Chapter 7, Survey Sampling

Solution 6

Let $\sigma^2_{ \bar {X_1} }$ and $\sigma^2_{ \bar {X_1} }$ be the sample variances of sample mean of samples $X_1$ and $X_2$ respectively of the population-1 and population-2 respectively.

Since population variance of both population is same, denoting it by $\sigma$. Let $n = 25$ denotes the sample size which is also same for both population.

By simple random sampling that variance of the sample means can be computed as:

$$ \sigma^2_{ \bar {X_1} } = \frac { \sigma^2 } { N_1 } \left( \frac {N_1 - n} {N_1 - 1} \right) $$
$$ \sigma^2_{ \bar {X_2} } = \frac { \sigma^2 } { N_2 } \left( \frac {N_2 - n} {N_2 - 1} \right) $$

For comparing the two, taking ratio:

$$ \frac { \sigma^2_{ \bar {X_1} } } { \sigma^2_{ \bar {X_2} } } = { \frac { N_1 - n } { N_1 - 1} } \times { \frac {N_2 - 1} {N_2 - 1} } = 0.9997 $$

Thus the variance of the sample means of both populations is almost equal, Or variance of sample mean of larger population is slightly more compared to the smaller population.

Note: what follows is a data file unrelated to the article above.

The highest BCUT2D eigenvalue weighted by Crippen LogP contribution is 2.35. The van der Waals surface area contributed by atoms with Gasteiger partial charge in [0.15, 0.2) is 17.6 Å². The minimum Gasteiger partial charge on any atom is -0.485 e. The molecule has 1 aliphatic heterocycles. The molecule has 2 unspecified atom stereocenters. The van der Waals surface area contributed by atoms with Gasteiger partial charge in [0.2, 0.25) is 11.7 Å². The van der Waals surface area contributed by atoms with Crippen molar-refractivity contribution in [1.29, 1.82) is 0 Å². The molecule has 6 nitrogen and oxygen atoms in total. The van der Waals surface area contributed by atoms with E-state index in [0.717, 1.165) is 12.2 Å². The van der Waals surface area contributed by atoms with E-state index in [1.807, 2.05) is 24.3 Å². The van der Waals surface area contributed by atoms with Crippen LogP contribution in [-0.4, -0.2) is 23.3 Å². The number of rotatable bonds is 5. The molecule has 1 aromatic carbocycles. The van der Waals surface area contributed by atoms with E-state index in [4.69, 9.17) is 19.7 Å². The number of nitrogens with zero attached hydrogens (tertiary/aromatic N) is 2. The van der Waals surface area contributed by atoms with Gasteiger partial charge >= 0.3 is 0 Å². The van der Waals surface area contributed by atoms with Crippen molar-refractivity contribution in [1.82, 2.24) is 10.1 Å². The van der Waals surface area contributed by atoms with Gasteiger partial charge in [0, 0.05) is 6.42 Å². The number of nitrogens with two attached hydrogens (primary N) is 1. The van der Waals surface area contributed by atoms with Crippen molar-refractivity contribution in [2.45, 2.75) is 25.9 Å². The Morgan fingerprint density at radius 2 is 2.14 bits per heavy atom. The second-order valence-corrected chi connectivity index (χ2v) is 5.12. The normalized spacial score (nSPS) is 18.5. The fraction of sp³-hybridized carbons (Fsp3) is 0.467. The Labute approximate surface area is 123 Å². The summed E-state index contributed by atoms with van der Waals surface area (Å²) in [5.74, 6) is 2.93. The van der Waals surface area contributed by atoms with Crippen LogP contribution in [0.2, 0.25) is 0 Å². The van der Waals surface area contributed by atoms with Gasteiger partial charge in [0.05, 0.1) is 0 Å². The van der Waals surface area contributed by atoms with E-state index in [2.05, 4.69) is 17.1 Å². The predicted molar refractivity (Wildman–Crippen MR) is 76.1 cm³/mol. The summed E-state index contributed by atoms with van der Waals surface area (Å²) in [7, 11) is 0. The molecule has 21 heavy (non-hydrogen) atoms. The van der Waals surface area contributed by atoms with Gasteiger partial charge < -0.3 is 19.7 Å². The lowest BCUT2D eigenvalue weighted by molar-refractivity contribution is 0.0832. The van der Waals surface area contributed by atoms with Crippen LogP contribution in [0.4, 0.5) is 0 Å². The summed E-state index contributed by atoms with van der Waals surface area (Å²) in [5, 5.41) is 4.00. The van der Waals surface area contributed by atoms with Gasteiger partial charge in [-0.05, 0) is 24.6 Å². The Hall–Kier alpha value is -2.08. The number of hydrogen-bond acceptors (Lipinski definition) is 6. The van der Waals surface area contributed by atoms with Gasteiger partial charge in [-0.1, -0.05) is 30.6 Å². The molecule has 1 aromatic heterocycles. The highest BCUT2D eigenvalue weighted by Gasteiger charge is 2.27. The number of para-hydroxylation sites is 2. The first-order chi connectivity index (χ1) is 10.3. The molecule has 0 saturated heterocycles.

Note that the difference is very very small and comes only because of the finite population correction. Because of its very small size we can ignore this difference and there is no difference in estimating the mean of the smaller population compared to the larger one.

This completes the solution but for the sake of experiment, Lets use $N_1 = 100$ and $N_2 = 100000$, then the ratio of the two becomes $= 0.763$. Thus when the population size is small, then, the finite population correction can not be ignored. And here clearly the sample with larger population has more variance of the sample mean. Thus in this case the sample of smaller population can give more accurate results.

$$\tag*{$\blacksquare$} $$